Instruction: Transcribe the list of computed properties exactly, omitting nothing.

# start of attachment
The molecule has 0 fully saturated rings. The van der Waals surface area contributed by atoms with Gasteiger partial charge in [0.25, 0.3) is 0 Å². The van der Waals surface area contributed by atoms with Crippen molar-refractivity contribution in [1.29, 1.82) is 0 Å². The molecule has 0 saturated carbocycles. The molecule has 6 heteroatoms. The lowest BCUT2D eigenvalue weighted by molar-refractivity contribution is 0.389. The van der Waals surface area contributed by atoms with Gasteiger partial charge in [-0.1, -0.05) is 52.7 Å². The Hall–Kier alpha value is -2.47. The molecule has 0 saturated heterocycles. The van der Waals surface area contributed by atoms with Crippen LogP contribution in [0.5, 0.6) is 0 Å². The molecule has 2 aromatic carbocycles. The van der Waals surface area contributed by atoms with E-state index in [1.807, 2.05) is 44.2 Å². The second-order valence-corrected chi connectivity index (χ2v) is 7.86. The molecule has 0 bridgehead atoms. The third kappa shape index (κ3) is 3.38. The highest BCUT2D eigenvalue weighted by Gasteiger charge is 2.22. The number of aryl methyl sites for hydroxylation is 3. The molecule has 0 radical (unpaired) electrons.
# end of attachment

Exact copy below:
The molecule has 0 fully saturated rings. The van der Waals surface area contributed by atoms with Gasteiger partial charge in [0.25, 0.3) is 0 Å². The van der Waals surface area contributed by atoms with Crippen molar-refractivity contribution in [1.29, 1.82) is 0 Å². The molecule has 0 saturated carbocycles. The molecule has 6 heteroatoms. The lowest BCUT2D eigenvalue weighted by molar-refractivity contribution is 0.389. The van der Waals surface area contributed by atoms with Gasteiger partial charge in [-0.1, -0.05) is 52.7 Å². The Hall–Kier alpha value is -2.47. The molecule has 0 saturated heterocycles. The van der Waals surface area contributed by atoms with Crippen LogP contribution in [0.5, 0.6) is 0 Å². The molecule has 2 aromatic carbocycles. The van der Waals surface area contributed by atoms with E-state index in [1.807, 2.05) is 44.2 Å². The second-order valence-corrected chi connectivity index (χ2v) is 7.86. The molecule has 0 bridgehead atoms. The third kappa shape index (κ3) is 3.38. The highest BCUT2D eigenvalue weighted by Gasteiger charge is 2.22. The number of aryl methyl sites for hydroxylation is 3. The molecule has 0 radical (unpaired) electrons.